Skip to main content

How Not To Make Your Blog Private

Blog owners have been asking, for years, how to protect their blogs against viewing by undesired or unknown readers.
How do I password protect my blog?
When told that Blogger password protection involves membership invitations, accepted using a Blogger Google account, some would be private blog owners decline the suggestion.
That's too complicated for my readers! Can't I just give everybody a password?
But Blogger does not use common passwords.

Some blog owners, who are technically astute, find add on template code, provided by third parties - which demands a password, in a popup window, to continue. This is where their problems start.

The addition of third party supplied JavaScript code, to our blogs, has always been a dodgy process.

With third party JavaScript code used to provide password protection against unknown readers, this is even more hazardous to your blog. From time to time, we have a blog owner who installed password protection code in his blog template - and subsequently found his blog locked.
I received email saying that my blog has been removed, and has been marked as spam. The email is as follows:
Your blog has been reviewed and confirmed as in violation of our Terms of Service for: MALICIOUS_JAVASCRIPT. In accordance to these terms, we've removed the blog and the URL is no longer accessible.
Can you please review and unlock my blog?

But the story does not end there. Subsequent review of the blog was denied, by Blogger Support.
Your password prompt is not dismissable - and forces users to close their entire browser session, as the Cancel button does nothing. This is malicious behavior, and prevents anyone one on our team from even reviewing your blog content.
This leaves the blog owner with a deleted / locked blog, and no chance of getting the blog back.

Besides the potential threat above, which becomes actual only after spam classification detects the add-on code as malicious, any security expert will recognise two reasons why this solution is worthless.
  1. JavaScript code can be blocked, by any reader with a well implemented security policy.
  2. If not blocked, anybody can view source code and find the "password" right there, in plain sight.
This "solution" is therefore worthless for two reasons.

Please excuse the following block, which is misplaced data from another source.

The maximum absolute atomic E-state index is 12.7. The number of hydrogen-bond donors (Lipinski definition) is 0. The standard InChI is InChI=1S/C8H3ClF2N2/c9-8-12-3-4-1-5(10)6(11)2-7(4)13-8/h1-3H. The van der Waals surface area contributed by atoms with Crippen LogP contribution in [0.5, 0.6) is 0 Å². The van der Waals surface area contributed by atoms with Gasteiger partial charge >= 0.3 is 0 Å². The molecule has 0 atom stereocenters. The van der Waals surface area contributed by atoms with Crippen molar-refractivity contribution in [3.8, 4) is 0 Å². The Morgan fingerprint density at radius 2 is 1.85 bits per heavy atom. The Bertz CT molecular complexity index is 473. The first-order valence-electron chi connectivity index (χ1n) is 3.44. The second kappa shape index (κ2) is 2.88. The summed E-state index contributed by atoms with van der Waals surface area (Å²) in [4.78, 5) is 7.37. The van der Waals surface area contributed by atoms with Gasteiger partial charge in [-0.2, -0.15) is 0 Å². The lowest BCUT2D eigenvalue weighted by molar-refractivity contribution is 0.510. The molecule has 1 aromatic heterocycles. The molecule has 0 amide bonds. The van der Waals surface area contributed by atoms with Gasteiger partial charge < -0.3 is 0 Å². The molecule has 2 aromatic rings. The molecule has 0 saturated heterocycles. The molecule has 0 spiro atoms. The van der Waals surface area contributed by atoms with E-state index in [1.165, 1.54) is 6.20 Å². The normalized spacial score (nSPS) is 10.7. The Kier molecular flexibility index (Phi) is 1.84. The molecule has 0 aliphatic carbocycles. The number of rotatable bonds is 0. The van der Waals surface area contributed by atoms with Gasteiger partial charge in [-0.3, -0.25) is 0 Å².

1. It is risky.
  2. It does not work.

Why risk loss of your blog, for a risky solution that does not work? There's only one way to protect your blog from unknown readers.
  1. Send each would be blog reader a membership invitation, using the Permissions wizard.
  2. Instruct each reader to open and accept the invitation, using any preferred Blogger account.
Don't script your blog, and risk deletion - and incidental damage.


Henry Eden-Mann said…
Is there a way to use bloggers private -only these readers to allow people with out google accounts to login in?

Thanks for you help :)

Popular posts from this blog

Stats Components Are Significant, In Their Own Context

One popular Stats related accessory, which displays pageview information to the public, is the "Popular Posts" gadget.

Popular Posts identifies from 1 to 10 of the most popular posts in the blog, by comparing Stats pageview counts. Optional parts of the display of each post are a snippet of text, and an ever popular thumbnail photo.

Like many Stats features, blog owners have found imaginative uses for "Popular Posts" - and overlook the limitations of the gadget. Both the dynamic nature of Stats, and the timing of the various pageview count recalculations, create confusion, when Popular Posts is examined.

Help! I Can't See My Blog!

I just posted to my blog, so I know that it's there. I can tell others are looking at it. But I can't see it.

Well, the good news is you don't have a blog hijack or other calamity. Your blog is not gone.

Apparently, some ISPs are blocking *, or maybe have network configuration or infrastructure problems. You can access or you can access, but you can't access, or

You can't access them directly, that is. If you can access any free, anonymous proxy servers, though, you may be able to access your blog.

Note: You can use PKBlogs with the URL pre packaged. Here is the address of this post (with gratuitous line breaks to prevent the old post sidebar alignment problem):

And an additional URL, to provide to those suffering from this problem, would be the WordPress version of this post: